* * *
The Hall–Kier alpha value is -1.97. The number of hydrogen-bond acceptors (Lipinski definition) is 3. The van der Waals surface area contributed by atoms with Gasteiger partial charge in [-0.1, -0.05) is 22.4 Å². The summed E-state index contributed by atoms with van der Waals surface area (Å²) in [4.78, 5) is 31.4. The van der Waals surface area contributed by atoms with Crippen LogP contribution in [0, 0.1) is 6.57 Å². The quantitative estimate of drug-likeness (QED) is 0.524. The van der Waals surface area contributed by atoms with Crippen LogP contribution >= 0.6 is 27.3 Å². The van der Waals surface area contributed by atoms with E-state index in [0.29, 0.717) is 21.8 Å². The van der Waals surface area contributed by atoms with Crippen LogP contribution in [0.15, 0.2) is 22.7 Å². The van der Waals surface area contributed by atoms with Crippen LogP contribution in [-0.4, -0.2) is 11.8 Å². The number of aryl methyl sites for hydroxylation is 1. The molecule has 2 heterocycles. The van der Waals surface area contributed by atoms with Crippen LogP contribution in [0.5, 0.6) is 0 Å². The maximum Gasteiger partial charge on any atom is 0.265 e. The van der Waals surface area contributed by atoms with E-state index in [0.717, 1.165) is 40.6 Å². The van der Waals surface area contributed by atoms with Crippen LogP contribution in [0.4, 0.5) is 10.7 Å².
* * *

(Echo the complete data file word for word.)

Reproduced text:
The Hall–Kier alpha value is -1.97. The number of hydrogen-bond acceptors (Lipinski definition) is 3. The van der Waals surface area contributed by atoms with Gasteiger partial charge in [-0.1, -0.05) is 22.4 Å². The summed E-state index contributed by atoms with van der Waals surface area (Å²) in [4.78, 5) is 31.4. The van der Waals surface area contributed by atoms with Crippen LogP contribution in [0, 0.1) is 6.57 Å². The quantitative estimate of drug-likeness (QED) is 0.524. The van der Waals surface area contributed by atoms with Crippen LogP contribution >= 0.6 is 27.3 Å². The van der Waals surface area contributed by atoms with E-state index in [0.29, 0.717) is 21.8 Å². The van der Waals surface area contributed by atoms with Crippen LogP contribution in [0.15, 0.2) is 22.7 Å². The van der Waals surface area contributed by atoms with Crippen LogP contribution in [-0.4, -0.2) is 11.8 Å². The number of aryl methyl sites for hydroxylation is 1. The molecule has 2 heterocycles. The van der Waals surface area contributed by atoms with Crippen LogP contribution in [0.5, 0.6) is 0 Å². The maximum Gasteiger partial charge on any atom is 0.265 e. The van der Waals surface area contributed by atoms with E-state index in [0.717, 1.165) is 40.6 Å². The van der Waals surface area contributed by atoms with Crippen LogP contribution in [0.4, 0.5) is 10.7 Å².